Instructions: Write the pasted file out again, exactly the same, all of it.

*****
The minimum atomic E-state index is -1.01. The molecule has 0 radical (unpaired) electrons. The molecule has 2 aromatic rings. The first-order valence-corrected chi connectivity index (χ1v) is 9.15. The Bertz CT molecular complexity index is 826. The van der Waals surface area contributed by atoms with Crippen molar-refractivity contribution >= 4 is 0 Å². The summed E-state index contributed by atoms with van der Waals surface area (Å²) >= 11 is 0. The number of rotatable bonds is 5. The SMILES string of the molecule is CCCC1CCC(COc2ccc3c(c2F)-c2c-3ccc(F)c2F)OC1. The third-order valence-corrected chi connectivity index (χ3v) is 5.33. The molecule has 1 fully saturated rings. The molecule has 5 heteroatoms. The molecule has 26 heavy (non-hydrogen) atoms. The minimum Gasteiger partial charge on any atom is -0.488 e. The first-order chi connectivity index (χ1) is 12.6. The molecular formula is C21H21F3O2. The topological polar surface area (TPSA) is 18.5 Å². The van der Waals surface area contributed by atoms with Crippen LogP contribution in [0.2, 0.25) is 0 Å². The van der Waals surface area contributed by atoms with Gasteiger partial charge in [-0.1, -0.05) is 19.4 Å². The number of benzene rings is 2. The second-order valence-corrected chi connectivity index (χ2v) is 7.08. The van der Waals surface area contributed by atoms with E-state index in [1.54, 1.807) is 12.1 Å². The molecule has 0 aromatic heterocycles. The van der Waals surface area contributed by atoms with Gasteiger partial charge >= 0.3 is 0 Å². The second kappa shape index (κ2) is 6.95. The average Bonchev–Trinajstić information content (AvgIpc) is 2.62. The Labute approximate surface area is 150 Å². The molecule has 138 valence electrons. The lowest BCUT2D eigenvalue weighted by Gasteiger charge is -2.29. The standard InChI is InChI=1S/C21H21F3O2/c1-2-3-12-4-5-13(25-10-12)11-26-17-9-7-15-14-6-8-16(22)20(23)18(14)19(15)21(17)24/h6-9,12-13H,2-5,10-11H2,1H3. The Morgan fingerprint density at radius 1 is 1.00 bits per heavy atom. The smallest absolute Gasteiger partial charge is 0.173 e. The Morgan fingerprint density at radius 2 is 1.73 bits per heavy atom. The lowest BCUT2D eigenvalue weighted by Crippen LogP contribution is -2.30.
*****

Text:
The minimum atomic E-state index is -1.01. The molecule has 0 radical (unpaired) electrons. The molecule has 2 aromatic rings. The first-order valence-corrected chi connectivity index (χ1v) is 9.15. The Bertz CT molecular complexity index is 826. The van der Waals surface area contributed by atoms with Crippen molar-refractivity contribution >= 4 is 0 Å². The summed E-state index contributed by atoms with van der Waals surface area (Å²) >= 11 is 0. The number of rotatable bonds is 5. The SMILES string of the molecule is CCCC1CCC(COc2ccc3c(c2F)-c2c-3ccc(F)c2F)OC1. The third-order valence-corrected chi connectivity index (χ3v) is 5.33. The molecule has 1 fully saturated rings. The molecule has 5 heteroatoms. The molecule has 26 heavy (non-hydrogen) atoms. The minimum Gasteiger partial charge on any atom is -0.488 e. The first-order chi connectivity index (χ1) is 12.6. The molecular formula is C21H21F3O2. The topological polar surface area (TPSA) is 18.5 Å². The van der Waals surface area contributed by atoms with Crippen LogP contribution in [0.2, 0.25) is 0 Å². The van der Waals surface area contributed by atoms with Gasteiger partial charge in [-0.1, -0.05) is 19.4 Å². The number of benzene rings is 2. The second-order valence-corrected chi connectivity index (χ2v) is 7.08. The van der Waals surface area contributed by atoms with E-state index in [1.54, 1.807) is 12.1 Å². The molecule has 0 aromatic heterocycles. The van der Waals surface area contributed by atoms with Gasteiger partial charge >= 0.3 is 0 Å². The second kappa shape index (κ2) is 6.95. The average Bonchev–Trinajstić information content (AvgIpc) is 2.62. The Labute approximate surface area is 150 Å². The molecule has 138 valence electrons. The lowest BCUT2D eigenvalue weighted by Gasteiger charge is -2.29. The standard InChI is InChI=1S/C21H21F3O2/c1-2-3-12-4-5-13(25-10-12)11-26-17-9-7-15-14-6-8-16(22)20(23)18(14)19(15)21(17)24/h6-9,12-13H,2-5,10-11H2,1H3. The Morgan fingerprint density at radius 1 is 1.00 bits per heavy atom. The smallest absolute Gasteiger partial charge is 0.173 e. The Morgan fingerprint density at radius 2 is 1.73 bits per heavy atom. The lowest BCUT2D eigenvalue weighted by Crippen LogP contribution is -2.30.